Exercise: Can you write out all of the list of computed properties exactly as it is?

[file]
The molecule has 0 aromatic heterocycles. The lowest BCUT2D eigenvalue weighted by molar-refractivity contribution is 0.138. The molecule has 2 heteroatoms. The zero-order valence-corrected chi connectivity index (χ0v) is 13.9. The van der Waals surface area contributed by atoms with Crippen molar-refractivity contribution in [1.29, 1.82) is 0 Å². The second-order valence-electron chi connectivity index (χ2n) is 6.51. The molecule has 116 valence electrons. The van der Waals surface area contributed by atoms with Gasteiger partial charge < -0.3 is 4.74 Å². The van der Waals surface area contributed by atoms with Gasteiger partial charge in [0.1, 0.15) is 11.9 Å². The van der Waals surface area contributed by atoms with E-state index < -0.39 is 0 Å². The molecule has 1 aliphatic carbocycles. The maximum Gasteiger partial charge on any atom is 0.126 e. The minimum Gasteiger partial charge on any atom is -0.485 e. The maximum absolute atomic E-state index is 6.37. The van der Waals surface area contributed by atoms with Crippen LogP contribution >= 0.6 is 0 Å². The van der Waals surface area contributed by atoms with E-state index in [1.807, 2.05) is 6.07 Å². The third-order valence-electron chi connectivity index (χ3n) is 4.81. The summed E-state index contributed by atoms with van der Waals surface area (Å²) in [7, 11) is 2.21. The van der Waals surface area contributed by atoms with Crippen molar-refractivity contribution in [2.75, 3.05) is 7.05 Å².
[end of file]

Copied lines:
The molecule has 0 aromatic heterocycles. The lowest BCUT2D eigenvalue weighted by molar-refractivity contribution is 0.138. The molecule has 2 heteroatoms. The zero-order valence-corrected chi connectivity index (χ0v) is 13.9. The van der Waals surface area contributed by atoms with Crippen molar-refractivity contribution in [1.29, 1.82) is 0 Å². The second-order valence-electron chi connectivity index (χ2n) is 6.51. The molecule has 116 valence electrons. The van der Waals surface area contributed by atoms with Gasteiger partial charge < -0.3 is 4.74 Å². The van der Waals surface area contributed by atoms with Gasteiger partial charge in [0.1, 0.15) is 11.9 Å². The van der Waals surface area contributed by atoms with E-state index < -0.39 is 0 Å². The molecule has 1 aliphatic carbocycles. The maximum Gasteiger partial charge on any atom is 0.126 e. The minimum Gasteiger partial charge on any atom is -0.485 e. The maximum absolute atomic E-state index is 6.37. The van der Waals surface area contributed by atoms with Crippen LogP contribution >= 0.6 is 0 Å². The van der Waals surface area contributed by atoms with E-state index in [1.807, 2.05) is 6.07 Å². The third-order valence-electron chi connectivity index (χ3n) is 4.81. The summed E-state index contributed by atoms with van der Waals surface area (Å²) in [7, 11) is 2.21. The van der Waals surface area contributed by atoms with Crippen molar-refractivity contribution in [2.75, 3.05) is 7.05 Å².